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Anatomy of the Nose
Understanding the anatomy of the nose will help us to understand what gives noses their distinctive appearances. The anatomy of the nose can be used to refer to the structure of the nose while discussing facial features. Dr. Rizk stresses the importance for any surgeon to understand the nose structure before performing rhinoplasty. This is necessary so that the surgeon can develop the rhinoplasty surgery plans according to the structure of the nose.
The nasal anatomy is very complicated. The support of your nose is made of nasal bones (which are not moveable and which you can feel between your eyelids) and of cartilage (which is moveable and makes up the support of the middle part and end of your nose (nasal tip). The space inside your nose is divided into two passages by your nasal septum. Your nasal cavities are lined with nasal mucous membrane, except for the areas just inside your nostrils, which are lined with skin and hair. The vertical structure between the two nostrils that attaches your nasal tip to your upper lip is called columella. The attachments of your nostrils on each side to your cheeks are called alae.
If your nasal septum is crooked or deviated because it grew that way, or because you suffered a nasal injury with a fracture of your nose and septum, then the outside shape of your nose may be crooked in the same way. A crooked nasal septum can also restrict breathing on one side or both sides of your nose. Sometimes, correcting a crooked nose not only enables you to breathe better but also reduces snoring.
A surgeon changes the shape of your nose by modifying or reducing the size or shape of the nasal cartilages and bones. Cartilage may be harvested from your nasal septum, your ear, or a rib if you need extra cartilage to replace or augment an injured or depressed area. Cartilage may be useful in improving the shape of your nasal tip.
The human nose is mainly composed of bones, cartilage and fibro fatty tissues. The external features of the nose depend upon the underlying bones and cartilage. Depending upon external features, human nose can be divided into the following types:
- Roman or aquiline
- Greek or straight
- Turn up
The upper part of the nose consists mainly made of bones which act as a support structure. The portion of the nose near the eye sockets is made up of two nasal bones which join to form the nasal bridge. On the sides, nasal bones are connected with lateral process by a fibrous membrane and at the base; these nasal bones are connected with the nasal cartilage.
The lower part of the nose is made up of cartilages which are responsible for the shape of external features of the nose. The nose bridge and the septal cartilage form the nasal septum. This nasal septum separates the nostrils. The nostrils continue with nasal cavity. The turbinate or conchae are the bones that divide nasal cavity into air passages.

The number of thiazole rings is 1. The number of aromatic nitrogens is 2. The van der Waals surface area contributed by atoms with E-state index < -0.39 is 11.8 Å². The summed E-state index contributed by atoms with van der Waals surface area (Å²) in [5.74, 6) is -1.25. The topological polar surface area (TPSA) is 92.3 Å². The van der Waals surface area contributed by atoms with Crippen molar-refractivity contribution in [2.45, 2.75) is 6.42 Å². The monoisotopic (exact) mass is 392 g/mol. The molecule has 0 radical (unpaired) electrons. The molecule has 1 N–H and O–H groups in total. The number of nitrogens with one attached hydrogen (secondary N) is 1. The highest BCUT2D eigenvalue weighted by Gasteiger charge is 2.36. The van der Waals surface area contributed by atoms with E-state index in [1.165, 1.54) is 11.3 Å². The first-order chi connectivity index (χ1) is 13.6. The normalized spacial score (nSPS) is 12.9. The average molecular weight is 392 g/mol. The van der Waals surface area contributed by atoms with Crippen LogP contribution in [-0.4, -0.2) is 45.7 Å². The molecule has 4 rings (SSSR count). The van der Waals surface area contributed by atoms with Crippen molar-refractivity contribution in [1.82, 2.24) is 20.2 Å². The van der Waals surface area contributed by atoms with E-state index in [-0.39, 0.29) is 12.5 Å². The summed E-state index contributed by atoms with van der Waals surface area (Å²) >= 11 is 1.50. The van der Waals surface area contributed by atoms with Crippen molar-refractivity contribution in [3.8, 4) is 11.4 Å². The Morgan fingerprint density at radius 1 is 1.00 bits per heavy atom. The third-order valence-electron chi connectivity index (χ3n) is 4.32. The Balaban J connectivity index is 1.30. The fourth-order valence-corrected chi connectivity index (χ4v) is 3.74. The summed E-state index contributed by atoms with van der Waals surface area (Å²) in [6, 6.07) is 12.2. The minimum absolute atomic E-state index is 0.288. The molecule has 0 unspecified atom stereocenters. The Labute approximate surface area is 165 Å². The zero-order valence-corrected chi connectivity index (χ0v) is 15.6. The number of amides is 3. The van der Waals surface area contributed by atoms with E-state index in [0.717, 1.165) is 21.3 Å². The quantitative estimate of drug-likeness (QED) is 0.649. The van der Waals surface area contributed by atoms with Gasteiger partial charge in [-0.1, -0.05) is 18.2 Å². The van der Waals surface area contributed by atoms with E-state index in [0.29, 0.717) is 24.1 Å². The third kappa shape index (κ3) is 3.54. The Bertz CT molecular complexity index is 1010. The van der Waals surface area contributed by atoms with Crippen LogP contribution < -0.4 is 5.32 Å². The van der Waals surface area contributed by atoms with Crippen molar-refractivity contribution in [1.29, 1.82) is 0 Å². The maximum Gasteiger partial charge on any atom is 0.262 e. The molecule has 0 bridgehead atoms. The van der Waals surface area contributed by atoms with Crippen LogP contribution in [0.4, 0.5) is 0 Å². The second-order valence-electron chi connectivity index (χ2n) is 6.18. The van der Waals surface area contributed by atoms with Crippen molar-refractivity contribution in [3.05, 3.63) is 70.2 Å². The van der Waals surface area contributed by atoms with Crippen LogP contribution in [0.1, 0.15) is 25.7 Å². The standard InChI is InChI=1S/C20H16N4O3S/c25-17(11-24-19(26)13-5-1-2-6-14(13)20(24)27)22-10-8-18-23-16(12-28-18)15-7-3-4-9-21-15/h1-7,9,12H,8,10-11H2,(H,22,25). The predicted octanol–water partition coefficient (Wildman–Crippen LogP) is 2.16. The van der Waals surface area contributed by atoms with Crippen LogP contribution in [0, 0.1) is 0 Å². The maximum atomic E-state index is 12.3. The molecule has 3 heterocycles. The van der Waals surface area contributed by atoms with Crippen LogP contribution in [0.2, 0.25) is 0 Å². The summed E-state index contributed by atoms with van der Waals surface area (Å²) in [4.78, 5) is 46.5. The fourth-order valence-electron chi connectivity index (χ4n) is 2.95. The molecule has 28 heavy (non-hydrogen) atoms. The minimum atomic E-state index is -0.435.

The diagram below explains the anatomy of the nose:
Two lateral cartilages surround the septal nasal cartilage. Below the lateral nasal cartilage, the greater alar cartilage is present. This alar cartilage forms the lateral and medial walls of the nostrils. There are four lesser alar cartilages which along with the greater alar cartilage provide the overall shape to nostrils.
The nostrils and nasal cavity both have a lining of mucous membrane and cilia. The mucous membrane secretes the mucus which filters the air and along with cilia prevents microorganisms from entering the body. The face region around the nose contains sinuses which are hollow air cavities.
The nasal muscles are divided into four categories. These include elevators, depressors, compressors and dilators. These muscles are interconnected by what is called nasal superficial masculoaponuerotic system.
The surface anatomy of the nose can be divided into four classes. The frontal anatomy of the nose consists of glabella, nasion, tip defining points and alar sidewalls of the nose. The basal anatomy consists of columella, soft tissues, nostrils and infra tip lobule. The other two classes are the lateral and the oblique classes.
It is important that the anatomy of the nose be understood well by the surgeon who has to perform rhinoplasty so that the surgery can be performed successfully and all types of complications can be avoided. Dr. Rizk also points out that the structure of the nose must also be understood for revision rhinoplasty, in which the surgeon has to study how the nose looked like before the first surgery was performed.
DIAGRAMS: The blue area in the tip on all the diagrams denotes the tip cartilages (called Lower lateral cartilages). The upper part of bridge which (in white) is the bone and the middle beige part is the cartilaginous part of the bridge (created by dorsal septum and upper lateral cartilages).
|Normal Front||Normal Profile|
|Nasal Bump||Long Nose with Drooping Tip|